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California Natives Abroad

Sylvia challenged herself to see how many of my native grow in her garden. This is her report. PB



One of the great things about blogs is that we can ‘travel’ to other countries and see plant communities in the wild, we can see them through the eyes of a like minded gardener.  I have learnt so much from blogs about how to grow plants or why something will not grow for me. This set me thinking
about how little I knew about Pomona’s area of America and the wild plants that grow there.  How many plants do I grow that are wild to Pomona?  I thought it would make an interesting post.

When I went to look for some of Pomona’s natives in my own garden, I found it a bit of a challenge; our climates are so different. In the West of England we rarely have a shortage of rain and drought years are few and far between so this is not something I consider.  I have lost more plants to being too wet rather than too dry.

Plant ‘hunters’ often tell us that we should see plants growing ‘in the wild’ to really understand how they grow, but for most of us that is not possible.  However we do know our own native plants and with a growing realisation that a lot of these make lovely garden plants able to copy with the local conditions and we are cultivating more of them.


The first plant I know comes from California is Californian Lilac, this is a favourite shrub of mine.  One of the few shrubs that I have more than one variety of.  I used to have 3 but lost one – I think because it got too wet!  We had an small underground water leak which also killed a Robinia
tree. Ceanothus is border line hardy in the UK but living in the south they seem to thrive, they are considered a good coastal plant here.  (Pomona do they grow by the sea in California?)  The two I have are both evergreen varieties Ceanothus azureus ‘Concha’ and Ceanothus thyrsiflorus var.
repens,  I hope Pomona is not going to tell me that these species don’t come from California!

My ceanothus have so many flowers because they are selected forms. The one in the back garden is more shaded and I think flowers for 2 weeks at the most.  But the one in sun in the front flowers for longer and is inclined to have a few stray flowers though the summer.  Interesting that it copes with more wind and wet here and doens’t have the hot
temperatures. I am surprised it isn’t grown more, possibly because it can die for no reason, as it is such a useful evergreen plant.  I don’t think that it will survive in some of the colder area of the UK. Which is why it is often recommended for the coastal areas where the winters are milder.  We all talk of plants for the winter hardiness but the summers really do make a difference. I struggle with Morning Glory (annual climber) because of the colder wet summers yet can’t grow blue poppies because of the heat!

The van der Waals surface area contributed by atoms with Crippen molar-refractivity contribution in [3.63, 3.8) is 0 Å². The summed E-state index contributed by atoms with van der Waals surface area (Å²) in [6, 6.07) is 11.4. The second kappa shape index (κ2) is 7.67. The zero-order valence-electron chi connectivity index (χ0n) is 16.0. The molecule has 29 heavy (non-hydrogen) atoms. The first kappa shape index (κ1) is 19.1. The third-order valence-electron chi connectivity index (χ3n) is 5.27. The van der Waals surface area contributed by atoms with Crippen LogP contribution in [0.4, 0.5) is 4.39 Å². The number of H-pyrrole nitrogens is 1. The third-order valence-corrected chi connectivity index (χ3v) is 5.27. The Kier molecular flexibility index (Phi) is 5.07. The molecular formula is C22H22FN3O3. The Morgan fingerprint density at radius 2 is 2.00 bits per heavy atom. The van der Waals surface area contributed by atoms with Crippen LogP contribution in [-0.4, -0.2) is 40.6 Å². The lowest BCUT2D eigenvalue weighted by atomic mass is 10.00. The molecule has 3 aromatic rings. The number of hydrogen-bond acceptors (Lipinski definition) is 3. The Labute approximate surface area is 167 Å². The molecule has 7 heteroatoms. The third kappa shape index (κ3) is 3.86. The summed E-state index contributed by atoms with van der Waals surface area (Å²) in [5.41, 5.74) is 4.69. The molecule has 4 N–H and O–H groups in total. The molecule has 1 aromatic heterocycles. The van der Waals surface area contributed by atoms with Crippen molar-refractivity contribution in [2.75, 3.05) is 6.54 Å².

I have to prune both these plants every year to keep them to their allocated spaces. Cocha likes to tap our bedroom window if I forget to trim it!  This winter, which was colder than we have had recently, one whole limb died but
it doesn’t seem to have effected the rest of the shrub. Ceanothus thyrsiflorus var. repens is a vigorous plant for me but I wouldn’t be without its blue fragant flowers in May.   The rest of the year both plants are a lovely green and blend into the garden, Californian Lilac is definitely a very beautiful garden plant and one I wish I had room to grow more off.

I have grown Calfornian Poppies (Eschscholzia californica) from seed and bought some seed to grow this year but it is still in the packet!  I will try to get some into the ground hopeing to get some flowers before the end of summer.  The first time I pulled some of these up I was amazed at the long root, good for finding and storing water I assume.  I get some volunteer plants from the original seed I planted and I like their ferny foliage and bright orange flowers.  Do these grow wild around you Pomona?

Now I got a bit stuck, what else is native to Pomona’s area of California, Lupins? I have had trouble with lupins the plants either die on me or are a horrible colour, I have tried seeds without any luck.  This year I have my first blue lupin flowering – I wish I had bought more plants and I have a packet of seed to try again. I know lupins come in lots of colours but I like blue and having seed pictures of blue lupins flowering in the wild I will keep trying to get a few blue ones.


The lupin is different from the wild types that grow in California, as it is a garden hybrid. (Interestingly we don’t use the ‘e’ in the common name)

Considering the very different climate, rain and temperatures that we both have, it is not surprising that I don’t grow many plants for this area.  It is amazing that so many plants will adapt to such different climate conditions.  It is fun to think about the countries our plants come from
especally when you ‘know’ someone that lives there.

Next post: I take up Sylvia’s challenge: how many English natives are in my garden?

{ 8 comments… add one }